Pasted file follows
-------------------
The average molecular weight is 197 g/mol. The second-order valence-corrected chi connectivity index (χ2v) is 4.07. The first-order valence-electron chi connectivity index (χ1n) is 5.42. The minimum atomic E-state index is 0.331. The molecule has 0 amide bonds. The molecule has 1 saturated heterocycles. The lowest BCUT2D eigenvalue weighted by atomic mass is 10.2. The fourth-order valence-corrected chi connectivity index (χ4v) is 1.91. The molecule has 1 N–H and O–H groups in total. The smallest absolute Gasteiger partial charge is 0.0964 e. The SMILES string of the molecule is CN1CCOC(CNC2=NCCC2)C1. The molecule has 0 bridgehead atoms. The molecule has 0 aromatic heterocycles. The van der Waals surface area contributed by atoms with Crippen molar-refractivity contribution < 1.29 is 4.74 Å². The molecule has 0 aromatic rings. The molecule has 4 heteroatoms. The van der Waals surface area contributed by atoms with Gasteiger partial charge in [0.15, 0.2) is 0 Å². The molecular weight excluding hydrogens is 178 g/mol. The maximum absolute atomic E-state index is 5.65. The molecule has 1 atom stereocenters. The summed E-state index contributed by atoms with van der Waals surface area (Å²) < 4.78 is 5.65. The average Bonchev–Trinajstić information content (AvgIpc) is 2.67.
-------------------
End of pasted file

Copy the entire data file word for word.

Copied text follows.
The average molecular weight is 197 g/mol. The second-order valence-corrected chi connectivity index (χ2v) is 4.07. The first-order valence-electron chi connectivity index (χ1n) is 5.42. The minimum atomic E-state index is 0.331. The molecule has 0 amide bonds. The molecule has 1 saturated heterocycles. The lowest BCUT2D eigenvalue weighted by atomic mass is 10.2. The fourth-order valence-corrected chi connectivity index (χ4v) is 1.91. The molecule has 1 N–H and O–H groups in total. The smallest absolute Gasteiger partial charge is 0.0964 e. The SMILES string of the molecule is CN1CCOC(CNC2=NCCC2)C1. The molecule has 0 bridgehead atoms. The molecule has 0 aromatic heterocycles. The van der Waals surface area contributed by atoms with Crippen molar-refractivity contribution < 1.29 is 4.74 Å². The molecule has 0 aromatic rings. The molecule has 4 heteroatoms. The van der Waals surface area contributed by atoms with Gasteiger partial charge in [0.15, 0.2) is 0 Å². The molecular weight excluding hydrogens is 178 g/mol. The maximum absolute atomic E-state index is 5.65. The molecule has 1 atom stereocenters. The summed E-state index contributed by atoms with van der Waals surface area (Å²) < 4.78 is 5.65. The average Bonchev–Trinajstić information content (AvgIpc) is 2.67.